Saturday, May 3, 2008

Jesus the Bearded Lady

I remember when I was a kid my dad used to call me Macho Man. I remember this nickname fondly because included within this was the word "man". Here I am, 8 years old, and my dad is calling me a man already. I thought I was the coolest kid in the world; my dad thought I was a man! Now why won't he let me play Mortal Kombat?

When I was a kid I didn't really think a lot about what it meant to be a "man" but since I am now considered, at least by the worlds standards, a man I've been looking into it more and more. At work, manhood is defined by being able to drink, flirt, and "hook up" with no strings attached. In the some churches I've visited manliness is defined as Jesus meek-and-mild who would never offend anyone. You look at the pictures of Jesus in our churches it almost seems to be a mockery of the Scriptures which clearly show how "manly" Jesus was. Even the pictures of Jesus turning the tables looks like He's trying to protect His manicure from getting messed up. Somehow this doesn't seem to fit what we should picture.


When you think of manliness, what exactly crosses your mind? I asked myself this week that question and was utterly shocked that Jesus wasn't the first thing that came to my mind. In fact, to be honest, He wasn't even in my top five! Why is that? Part of it is that I think of Him as God and since God does not have any bodily form I don't associate manhood to Him. The paradox of Christ is that He is not only fully God but also fully man. He was a man. Think about that! The God of the universe stripped Himself of His omnipotence, His omnipresence, even His omniscience to be a man! Talk about a paradox!

Soren Kierkegaard stated that, "Paradox is really the pathos of intellectual life, and just as only great souls are exposed to passions, it is only the great thinker who is exposed to what I call paradox." Kierkegaard's point (if I dare even try to summarize it) simply was that we live a life of paradox or, men are filled with contradictory passions that do not mix at all, sort of like oil and water. The measure of a man then is what he does with those passions and how he handles the inner paradox.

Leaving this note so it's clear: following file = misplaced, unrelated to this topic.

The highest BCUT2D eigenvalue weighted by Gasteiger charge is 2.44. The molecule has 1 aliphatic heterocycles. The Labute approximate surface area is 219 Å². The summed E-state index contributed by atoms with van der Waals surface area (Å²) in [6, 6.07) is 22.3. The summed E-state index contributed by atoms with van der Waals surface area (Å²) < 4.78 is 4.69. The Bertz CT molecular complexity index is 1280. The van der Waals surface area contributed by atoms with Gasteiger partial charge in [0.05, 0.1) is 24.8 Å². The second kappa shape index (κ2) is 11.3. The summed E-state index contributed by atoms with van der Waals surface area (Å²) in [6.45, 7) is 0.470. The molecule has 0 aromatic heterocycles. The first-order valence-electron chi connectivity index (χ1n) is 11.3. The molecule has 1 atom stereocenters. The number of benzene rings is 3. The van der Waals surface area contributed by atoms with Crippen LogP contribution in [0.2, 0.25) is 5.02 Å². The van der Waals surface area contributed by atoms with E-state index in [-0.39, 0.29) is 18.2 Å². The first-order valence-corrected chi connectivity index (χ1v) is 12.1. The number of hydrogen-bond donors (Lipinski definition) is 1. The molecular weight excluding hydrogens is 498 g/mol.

C.S. Lewis had a lot to say on this subject and I have already written on how I agree with Lewis' assessment on chivalry (see Sine Qua Non for more). Lewis had some interesting thoughts in his excellent book The Abolition of Man concerning this longing for manhood: "We continue to clamor for those very qualities we are rendering impossible...In a sort of ghastly simplicity we remove the organ and demand the function. We make men without chests and expect of them virtue and enterprise. We laugh at honor and are shocked to find traitors in our midst. We castrate and bid the geldings to be fruitful." (Abolition of Man, 26) Our modern day world is desperately searching for the function but continues to remove the organ. Manhood is defined by its extremities and in order to tame those we completely cut them out, leaving us with nothing but men without chests. Have you seen the modern church folks? Cotton Mather stated: "There are far more godly women in the world than there are godly men." Why is this!

I believe this is the case because we do not associate manliness with being like Christ! Instead, machismo (over exaggerated manliness usually associated with pride/power) seems to be what we think of manliness. Jesus however was never overbearing. He was able to laugh with the children then turn tables. He was gentle and fierce, soft but hard, He was not tame but good. Jesus was a paradox. Jesus was a man.

Pastor Chris of James River Assembly spoke on the passage in Ephesians which states a woman is to submit to a man. It isn't easy to examine this passage, especially with so many ready to drop the bigot card. However, he brought out a point which I never saw and something which I wish to close with. While a woman is supposed to submit to her husband, the Bible says the following: "Husbands, love your wives, just as Christ loved the church and gave himself up for her". (Ephesians 5:25) The husband is supposed to be like Jesus to His wife.

The husband is supposed to be like Jesus...

to his wife...

Let that sink in for a moment.

I don't even think of Jesus as "manly" let alone doing what this verse states! This all came together for me in such a powerful way and it's going to lead to some further thoughts later down the road on how I believe Jesus is the model for manhood. I think the paradox of manhood is culminated in the person of Jesus and that in order for a man to be a true "macho man" that we need to do as Paul said to the Ephesians church. Be Christ. How does that work or look like? Will see~


"Enter by the narrow gate. For the gate is wide and the way is easy that leads to destruction, and those who enter by it are many. For the gate is narrow and the way is hard that leads to life, and those who find it are few." Matthew 7:13-14